Another IT distributor, ACA Pacific, deems end users having fully functional IP networks as the biggest challenge. “It's a slow process, as is training,” said Henry Patishman, Sales Manager. “On top of that, everyone wants control within an organization.” As a result, channel partners have to take it upon themselves to demonstrate to their end users that having open APIs and interfaces does not mean giving up departmental turf.

The IT cusp and bubble a decade ago could serve as a good reminder and lesson. “Support, beyond warranties, is critical. When faced with market pressure and ‘leveling' of real value and prices, we need to think about real-life implementations and implications,” Perrey said. “Our biggest challenge is having futureproofed solutions and partners.” [NextPage]

Up Above!
Depending on whom one talks to, the Australian security market has experienced growth between 5 to 70 percent over the last year or so. Political and financial brouhaha aside, the fruition of the NBN will level the playing field for many, catapulting Australia into a new digital age. From one camera or entry point to thousands of cameras, doors or detectors, the market will need to be serviced by professionals of different calibers. “Just like the Internet provided new access to trade, the NBN will enable service providers to cover all corners of the country with the same level of quality and efficiency,” said Kobi Ben-Shabat, MD of Open Platform Systems. “The direction and future of physical security have also been redefined. Being able to provide open but unified platforms and effectively manage explosive growth will be one of the defining factors of any business' success.”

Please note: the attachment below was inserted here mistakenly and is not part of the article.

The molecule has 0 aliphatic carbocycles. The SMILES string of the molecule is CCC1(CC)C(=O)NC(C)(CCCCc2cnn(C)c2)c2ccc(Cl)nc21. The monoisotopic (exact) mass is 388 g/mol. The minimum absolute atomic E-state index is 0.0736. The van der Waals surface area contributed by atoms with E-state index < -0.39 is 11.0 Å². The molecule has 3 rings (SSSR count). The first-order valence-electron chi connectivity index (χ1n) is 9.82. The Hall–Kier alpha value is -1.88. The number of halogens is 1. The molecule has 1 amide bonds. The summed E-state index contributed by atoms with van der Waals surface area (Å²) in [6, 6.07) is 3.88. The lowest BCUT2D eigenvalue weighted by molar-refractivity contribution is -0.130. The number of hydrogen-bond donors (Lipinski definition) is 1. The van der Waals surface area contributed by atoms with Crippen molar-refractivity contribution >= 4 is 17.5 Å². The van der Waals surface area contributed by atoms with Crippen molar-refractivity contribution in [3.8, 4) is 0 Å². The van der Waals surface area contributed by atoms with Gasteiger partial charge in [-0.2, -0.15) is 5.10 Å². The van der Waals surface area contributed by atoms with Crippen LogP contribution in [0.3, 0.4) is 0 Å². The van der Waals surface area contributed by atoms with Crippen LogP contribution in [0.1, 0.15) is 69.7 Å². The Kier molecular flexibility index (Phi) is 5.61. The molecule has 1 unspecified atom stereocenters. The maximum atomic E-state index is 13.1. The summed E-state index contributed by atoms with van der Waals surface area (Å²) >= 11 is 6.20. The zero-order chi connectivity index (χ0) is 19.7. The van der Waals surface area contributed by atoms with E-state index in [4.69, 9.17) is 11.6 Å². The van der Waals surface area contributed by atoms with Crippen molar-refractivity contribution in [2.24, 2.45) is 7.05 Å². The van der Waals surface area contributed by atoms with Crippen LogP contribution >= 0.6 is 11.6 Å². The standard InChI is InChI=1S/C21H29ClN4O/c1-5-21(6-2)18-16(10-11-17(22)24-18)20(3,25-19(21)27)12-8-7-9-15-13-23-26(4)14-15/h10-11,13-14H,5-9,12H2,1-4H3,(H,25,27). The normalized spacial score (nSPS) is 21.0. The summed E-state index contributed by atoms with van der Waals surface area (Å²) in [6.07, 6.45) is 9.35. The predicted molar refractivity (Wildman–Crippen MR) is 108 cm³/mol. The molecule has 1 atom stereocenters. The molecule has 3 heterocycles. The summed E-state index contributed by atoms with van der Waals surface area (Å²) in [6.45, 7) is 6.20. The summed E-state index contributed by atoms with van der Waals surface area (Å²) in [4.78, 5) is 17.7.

Are you ready to move up or down?

Loading Up Seaport Safety and Operational Efficiency

Loading Up Seaport Safety and Operational Efficiency

Editor / Provider: INTELLIGENT SECURITY SYSTEMS, AVIGILON AND INDIGOVISION | Updated: 8/1/2011 | Article type: Infrastructure

Strategically positioned and high-quality surveillance cameras allow port authorities to monitor expansive areas with greater ease. Efficiency and management precision of day-to-day activities are also improved in recent years with newer surveillance devices.

The Southern Africa Transport Investments (SATI) of South Africa wanted to address the problem of inside theft and to boost automated recordings for when containers arrive and depart, with easy access across the enterprise to relevant video footage.

SATI's previous vendor had installed a video surveillance security system that proved highly unsatisfactory as images were unclear. “Along with the problem of inside theft, arrival times and departures of cargo were done manually,” said Eugene Kayat, Country Manager for South Africa, Intelligent Security Systems (ISS).